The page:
Hygienic measures, such as correct disposal of the hunting carcasses and carcass remains, should become compulsory in every country and for every hunting modality (Almeria et al. 2007). However, research to assess the true risks of such management in every particular situation is needed in favour of the conservation of some wildlife species that usually survive very fragmentally and at the edge of their possibilities in Europe.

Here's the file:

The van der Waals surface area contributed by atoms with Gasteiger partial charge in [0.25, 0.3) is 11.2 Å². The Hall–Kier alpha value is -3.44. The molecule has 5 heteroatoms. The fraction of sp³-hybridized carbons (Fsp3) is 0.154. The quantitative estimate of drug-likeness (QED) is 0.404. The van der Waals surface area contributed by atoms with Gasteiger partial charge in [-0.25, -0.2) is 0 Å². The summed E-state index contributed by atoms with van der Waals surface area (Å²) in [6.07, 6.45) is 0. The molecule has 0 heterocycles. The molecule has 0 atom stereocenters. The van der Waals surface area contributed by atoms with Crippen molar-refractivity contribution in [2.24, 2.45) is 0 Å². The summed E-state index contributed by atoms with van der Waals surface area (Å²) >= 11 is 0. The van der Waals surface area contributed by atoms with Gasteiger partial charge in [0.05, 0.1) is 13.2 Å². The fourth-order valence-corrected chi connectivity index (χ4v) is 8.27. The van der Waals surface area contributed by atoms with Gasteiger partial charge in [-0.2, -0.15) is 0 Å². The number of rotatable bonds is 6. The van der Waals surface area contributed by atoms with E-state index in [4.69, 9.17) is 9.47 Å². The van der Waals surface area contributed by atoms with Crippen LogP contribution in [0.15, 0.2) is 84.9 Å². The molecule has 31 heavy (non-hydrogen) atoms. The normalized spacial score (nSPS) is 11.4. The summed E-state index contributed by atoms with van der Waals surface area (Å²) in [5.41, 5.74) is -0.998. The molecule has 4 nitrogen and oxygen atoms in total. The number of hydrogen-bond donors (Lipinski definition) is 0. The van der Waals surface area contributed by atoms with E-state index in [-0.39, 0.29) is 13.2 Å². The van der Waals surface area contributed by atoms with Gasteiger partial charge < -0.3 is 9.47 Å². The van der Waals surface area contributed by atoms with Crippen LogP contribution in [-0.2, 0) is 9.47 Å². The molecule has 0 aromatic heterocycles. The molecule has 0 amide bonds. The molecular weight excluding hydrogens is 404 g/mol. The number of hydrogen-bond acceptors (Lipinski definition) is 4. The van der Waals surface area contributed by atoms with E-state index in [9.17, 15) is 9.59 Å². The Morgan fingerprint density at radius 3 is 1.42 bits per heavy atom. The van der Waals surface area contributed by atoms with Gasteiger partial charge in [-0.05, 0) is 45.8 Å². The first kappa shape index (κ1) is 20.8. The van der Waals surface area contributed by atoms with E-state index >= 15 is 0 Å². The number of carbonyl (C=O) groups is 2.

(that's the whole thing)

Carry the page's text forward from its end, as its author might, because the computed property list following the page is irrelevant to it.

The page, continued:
Wildlife culling is almost never an effective means of controlling a wildlife-related disease. Moreover, it is a subject of intense scientific and social debate (e.g. badger culling for TB control, Donnelly et al. 2006). Only in the case of island populations, when geographical barriers limit animal dispersal or in the case of introduced species (pest species, where legal and social constraints to culling are minimal) or to cope with a point-source wildlife disease outbreak (centering culling on the disease focus, plus an outer ring of vaccination), is culling and eradication an option. By contrast, population reduction is a goal in many disease control efforts. This is a temporary measure, except if habitat modification is used to reduce host density more permanently or to alter host distribution or exposure to disease agents (Wobeser 2002; Acevedo et al. 2007; Gortázar et al. 2006). Selective culling is limited to situations in which affected individuals are readily identifiable (Wobeser 2002). This has been used in several attempts to control mange in wild ungulates, but obviously with little success, as not all individuals with visible lesions are detected, and not all infected individuals show visible lesions. For example, chamois mange spread in the Cantabrian Mountains (Spain) could not be controlled by culling visibly infected individuals (Fernandez-Moran et al. 1997, and unpublished reports). Social structure disruption with increased movement and, therefore, increased contact rate (at intra- or interspecific level, Donnelly et al. 2006) may be counterproductive consequences of depopulation, which could be followed by rapid recovery of population size, even with increased population turnover through compensatory reproduction (e.g. wild boar and swine fever after high hunting pressure, Guberti et al. 1998). Ultimately, the best management choice must run in parallel with intense campaigns that convince and inform the society (farmers, hunters, the general public, etc).